The Inner Game of Music, the breakout hit that became a standard primer in the music world, has taught thousands of musicians—professionals and amateurs alike—how to overcome self-consciousness and stage fright and to recapture a youthful, almost effortless capacity to learn. Now, in his follow-up book, The Mastery of Music, Barry Green turns his expert hand to the artistic qualities that make an extraordinary musician. Culling advice from dozens of interviews with legends including Joshua Bell, Dave Brubeck, Jeffrey Kahane, Bobby McFerrin, Christopher Parkening, Doc Severinsen, Frederica von Stade, the Harlem Boys Choir, and the Turtle Island String Quartet, he reveals that it’s not enough to have a cerebral and emotional connection to the notes. Green hows how musical excellence, exhibited by true virtuosos, requires a mastery of ten unique qualities of the soul and the human spirit, such as confidence, passion, discipline, creativity, and relaxed concentration, and he discusses specific ways in which all musicians, composers, and conductors can take their skills to higher levels. He carefully incorporates all instruments and techniques in his rejuvenating discussions, inspiring the stifled student to have fun again and the over-rehearsed performer to rediscover the joy of passionate expression. Essential reading for every musician, The Mastery of Music strikes a beautiful new chord.
In his follow-up to The Inner Game of Music, which sought to teach musicians how to overcome mental barriers to inspired playing, bassist Green defines ten qualities that offer a"pathway to true artistry": communication, courage, discipline, fun, passion, tolerance, concentration, confidence, ego/humility and creativity."When you develop these qualities to a high level," he says,"you have achieved mastery not only of your instrument and your concentration, but of who you are and how you present yourself to others." Each"path" receives its own chapter of inspirational anecdotes and advice, and each is exemplified by a certain instrument or type of musician. For example, French horn and percussion, instruments that"just get one chance" and have"nowhere to hide," illustrate the importance of courage; violas, who sit literally and musically between violins and cellos, represent tolerance; and duos, chamber groups and conductors symbolize the value of communication. Dozens of respected musicians, from Leonard Bernstein to members of the Harlem Boys Choir, share anecdotes about coping with stress, prioritizing, self-acceptance, preparation, concentration, focus and other life-skills. Along with general, inspirational advice for living and playing well, the book also makes valuable specific recommendations (e.g., the benefits of practicing slowly, establishing personal boundaries, visualization exercises, etc.). While the book's gimmick may seem overworked at first, the author is so knowledgeable and sincere that his volume should appeal to musicians and music lovers of all stripes.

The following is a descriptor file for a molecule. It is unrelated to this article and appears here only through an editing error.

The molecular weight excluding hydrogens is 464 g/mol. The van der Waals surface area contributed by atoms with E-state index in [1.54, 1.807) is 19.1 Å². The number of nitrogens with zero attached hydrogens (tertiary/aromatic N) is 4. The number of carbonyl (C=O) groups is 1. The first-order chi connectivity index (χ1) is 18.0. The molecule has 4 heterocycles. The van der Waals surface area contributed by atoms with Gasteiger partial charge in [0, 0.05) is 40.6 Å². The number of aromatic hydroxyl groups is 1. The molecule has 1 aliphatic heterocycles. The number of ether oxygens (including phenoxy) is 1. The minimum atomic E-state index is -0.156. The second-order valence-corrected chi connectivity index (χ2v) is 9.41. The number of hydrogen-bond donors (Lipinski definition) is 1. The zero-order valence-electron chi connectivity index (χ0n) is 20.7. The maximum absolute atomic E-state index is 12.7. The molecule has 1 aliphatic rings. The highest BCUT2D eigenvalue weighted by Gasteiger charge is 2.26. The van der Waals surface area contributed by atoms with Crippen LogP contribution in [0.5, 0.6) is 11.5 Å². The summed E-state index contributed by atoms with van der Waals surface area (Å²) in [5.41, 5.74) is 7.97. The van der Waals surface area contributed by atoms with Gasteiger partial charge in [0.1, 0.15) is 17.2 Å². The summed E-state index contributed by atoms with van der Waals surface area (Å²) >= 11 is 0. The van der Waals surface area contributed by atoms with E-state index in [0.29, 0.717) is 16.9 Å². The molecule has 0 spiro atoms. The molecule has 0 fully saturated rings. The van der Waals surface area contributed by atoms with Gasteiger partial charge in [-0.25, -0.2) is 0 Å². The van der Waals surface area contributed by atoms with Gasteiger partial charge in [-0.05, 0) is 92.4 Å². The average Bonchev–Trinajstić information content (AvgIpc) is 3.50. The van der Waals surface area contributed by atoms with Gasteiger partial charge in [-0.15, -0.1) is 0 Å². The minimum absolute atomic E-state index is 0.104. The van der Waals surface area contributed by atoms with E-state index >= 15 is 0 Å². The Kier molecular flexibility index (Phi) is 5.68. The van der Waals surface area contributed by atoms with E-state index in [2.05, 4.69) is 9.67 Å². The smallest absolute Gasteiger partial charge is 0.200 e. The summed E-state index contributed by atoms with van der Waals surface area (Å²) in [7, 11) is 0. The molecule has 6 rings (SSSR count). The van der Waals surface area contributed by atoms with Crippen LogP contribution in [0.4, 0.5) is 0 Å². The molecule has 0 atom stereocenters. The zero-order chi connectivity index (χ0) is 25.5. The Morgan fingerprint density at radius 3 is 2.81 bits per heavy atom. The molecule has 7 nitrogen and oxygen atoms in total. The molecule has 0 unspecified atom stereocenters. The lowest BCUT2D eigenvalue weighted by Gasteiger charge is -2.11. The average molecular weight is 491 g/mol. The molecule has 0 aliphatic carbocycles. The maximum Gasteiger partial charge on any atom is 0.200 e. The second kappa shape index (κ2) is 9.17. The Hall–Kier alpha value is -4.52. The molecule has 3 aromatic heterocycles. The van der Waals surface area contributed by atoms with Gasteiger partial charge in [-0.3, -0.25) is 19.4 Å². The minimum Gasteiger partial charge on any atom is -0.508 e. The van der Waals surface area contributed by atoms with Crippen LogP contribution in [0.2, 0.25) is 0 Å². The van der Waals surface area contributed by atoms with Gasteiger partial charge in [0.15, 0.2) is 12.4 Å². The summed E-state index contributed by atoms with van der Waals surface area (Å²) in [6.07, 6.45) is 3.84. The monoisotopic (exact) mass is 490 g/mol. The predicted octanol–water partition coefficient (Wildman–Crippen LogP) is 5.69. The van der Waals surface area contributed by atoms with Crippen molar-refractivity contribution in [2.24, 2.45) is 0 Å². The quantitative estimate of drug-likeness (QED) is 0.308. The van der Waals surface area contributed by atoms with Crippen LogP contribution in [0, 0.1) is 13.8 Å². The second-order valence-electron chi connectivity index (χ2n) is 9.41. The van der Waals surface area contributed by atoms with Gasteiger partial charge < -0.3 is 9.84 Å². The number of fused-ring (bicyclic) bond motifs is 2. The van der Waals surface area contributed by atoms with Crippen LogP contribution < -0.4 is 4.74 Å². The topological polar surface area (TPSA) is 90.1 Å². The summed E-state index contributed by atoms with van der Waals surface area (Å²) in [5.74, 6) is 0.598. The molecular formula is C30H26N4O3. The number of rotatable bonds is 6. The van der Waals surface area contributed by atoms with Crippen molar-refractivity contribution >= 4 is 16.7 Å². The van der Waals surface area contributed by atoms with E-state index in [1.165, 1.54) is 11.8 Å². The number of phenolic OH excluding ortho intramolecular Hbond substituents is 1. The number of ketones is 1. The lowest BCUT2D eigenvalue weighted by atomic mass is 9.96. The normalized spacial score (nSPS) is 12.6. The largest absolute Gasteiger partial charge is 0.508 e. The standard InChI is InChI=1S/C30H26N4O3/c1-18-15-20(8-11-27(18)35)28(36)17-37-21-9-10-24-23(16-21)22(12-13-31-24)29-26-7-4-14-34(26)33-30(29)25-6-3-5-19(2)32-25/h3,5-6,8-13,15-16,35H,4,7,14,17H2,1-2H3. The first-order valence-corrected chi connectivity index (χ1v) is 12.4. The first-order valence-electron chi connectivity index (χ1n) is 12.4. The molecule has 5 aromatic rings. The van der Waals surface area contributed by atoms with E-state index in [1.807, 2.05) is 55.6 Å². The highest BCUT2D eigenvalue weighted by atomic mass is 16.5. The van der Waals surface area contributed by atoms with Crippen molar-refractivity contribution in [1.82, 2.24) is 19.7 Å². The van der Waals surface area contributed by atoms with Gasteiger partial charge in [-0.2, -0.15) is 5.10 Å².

A must read for any classical musician (pro or amateur)!